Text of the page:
Since Hillary Clinton and Donald Trump are two of the most disliked candidates to win their party’s nomination for president, third-party candidates Gary Johnson, Jill Stein and even Evan McMullin showed life in the polls. In the past, there have been other third-party candidates to get nationwide support, but none of them have come close to the success Alabama Governor George Wallace had in 1968. No third-party candidate has won a single electoral vote since he won 46 that year. Wallace still holds the title after the 2016 election.
Wallace ran as a member of the American Independent Party (AIP), which still exists. The party was founded in 1967 and nominated Wallace as its presidential candidate in the 1968 general election. The election came during a tumultuous time for the country, following the assassinations of Robert F. Kennedy and Dr. Martin Luther King, Jr. Kennedy was assassinated during his run for the Democratic presidential nomination.
Wallace was a segregationist and his conservative ideas made Republicans fear that he would split the vote. His policies earned him the support of many Southern states, so he picked up electoral votes from Louisiana, Arkansas, Mississippi, Alabama and Georgia. He also received a single vote from a North Carolina, although the remaining 12 electoral votes for that state went to Richard Nixon.
Nixon won the electoral college with 301 votes and won 43.4 percent of the popular vote, defeating Democrat Hubert Humphrey. Wallace received 9.9 million votes, equating to 13.5 percent of the popular vote.
Although no third-party candidate has won a single electoral vote since Wallace, Independent Ross Perot took a bigger chunk of the popular vote in the 1992 election than Wallace did in 1968. In 1992, Perot earned 19.7 million votes, or 18.9 percent of the popular vote. That was the most for any third party candidate since 1912, when former President Theodore Roosevelt ran as a Progressive and won 27.4 percent of the popular vote and 88 electoral votes.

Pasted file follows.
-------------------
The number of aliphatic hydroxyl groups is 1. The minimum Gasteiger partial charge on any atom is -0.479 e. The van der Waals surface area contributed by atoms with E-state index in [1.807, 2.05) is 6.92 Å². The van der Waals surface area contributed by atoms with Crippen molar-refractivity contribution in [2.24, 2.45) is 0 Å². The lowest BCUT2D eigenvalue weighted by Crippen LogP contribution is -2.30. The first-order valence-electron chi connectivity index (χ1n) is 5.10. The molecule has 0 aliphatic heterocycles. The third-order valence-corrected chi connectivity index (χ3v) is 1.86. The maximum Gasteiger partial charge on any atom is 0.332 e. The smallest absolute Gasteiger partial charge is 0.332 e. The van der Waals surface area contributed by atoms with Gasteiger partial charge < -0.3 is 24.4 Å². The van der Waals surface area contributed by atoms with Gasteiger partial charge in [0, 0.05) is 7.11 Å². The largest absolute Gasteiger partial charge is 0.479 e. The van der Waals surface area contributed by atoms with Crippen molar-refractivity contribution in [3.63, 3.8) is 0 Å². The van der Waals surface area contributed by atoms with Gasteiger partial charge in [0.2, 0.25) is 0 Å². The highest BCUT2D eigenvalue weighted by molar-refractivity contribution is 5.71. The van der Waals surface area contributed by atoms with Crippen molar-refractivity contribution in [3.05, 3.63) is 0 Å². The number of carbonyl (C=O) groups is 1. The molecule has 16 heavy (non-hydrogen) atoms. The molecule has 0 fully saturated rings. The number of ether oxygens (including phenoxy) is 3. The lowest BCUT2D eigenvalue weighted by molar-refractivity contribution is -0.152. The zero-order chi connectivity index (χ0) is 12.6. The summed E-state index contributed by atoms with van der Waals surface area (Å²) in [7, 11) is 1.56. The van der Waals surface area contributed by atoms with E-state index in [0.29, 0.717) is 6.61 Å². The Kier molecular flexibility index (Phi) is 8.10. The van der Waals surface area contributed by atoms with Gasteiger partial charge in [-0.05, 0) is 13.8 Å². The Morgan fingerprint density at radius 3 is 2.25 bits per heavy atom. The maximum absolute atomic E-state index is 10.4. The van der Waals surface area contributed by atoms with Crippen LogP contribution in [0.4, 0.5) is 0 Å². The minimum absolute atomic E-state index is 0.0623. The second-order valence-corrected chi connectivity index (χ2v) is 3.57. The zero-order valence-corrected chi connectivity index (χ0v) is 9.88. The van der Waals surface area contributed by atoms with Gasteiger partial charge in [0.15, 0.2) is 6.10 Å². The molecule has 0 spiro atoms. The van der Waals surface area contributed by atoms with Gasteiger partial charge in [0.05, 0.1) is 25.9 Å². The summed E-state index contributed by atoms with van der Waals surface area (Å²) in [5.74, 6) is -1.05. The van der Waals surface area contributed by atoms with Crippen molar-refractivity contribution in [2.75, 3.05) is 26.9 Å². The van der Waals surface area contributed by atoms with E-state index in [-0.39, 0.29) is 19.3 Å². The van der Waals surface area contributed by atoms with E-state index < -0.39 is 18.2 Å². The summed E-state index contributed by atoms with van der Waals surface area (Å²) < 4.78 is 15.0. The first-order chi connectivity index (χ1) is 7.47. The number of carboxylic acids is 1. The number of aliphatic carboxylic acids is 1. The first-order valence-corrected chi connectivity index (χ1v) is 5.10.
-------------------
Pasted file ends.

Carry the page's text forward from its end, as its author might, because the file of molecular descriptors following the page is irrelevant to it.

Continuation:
In 2016, Independent Evan McMullin is looking like he could be the first third-party candidate to win a state since Wallace, even though he has less national name-recognition than Johnson or Stein. McMullin has proven popular in Utah, where a recent Deseret News poll has shown that he has more support there than Hillary Clinton and is only 5 points behind Donald Trump. McMullin is on the ballot in 11 states and qualified to be a write-in candidate in 31.
Coincidentally, McMullin’s goal to stop the major party candidates from reaching the necessary 270-electoral vote threshold is the same as Wallace’s goal in 1968. McMullin wants to force the presidency to be voted on by the House of Representatives. Wallace also didn’t think he would win the presidency in the general election, but wanted to win enough support that he would have a say in a House vote.
As stated in the 12th Amendment to the Constitution, only the House has the power to vote on the presidency if there is an electoral college tie or if a candidate fails to earn a majority of the votes. The only time this ever happened was in 1824, when John Quincy Adams was elected over Andrew Jackson.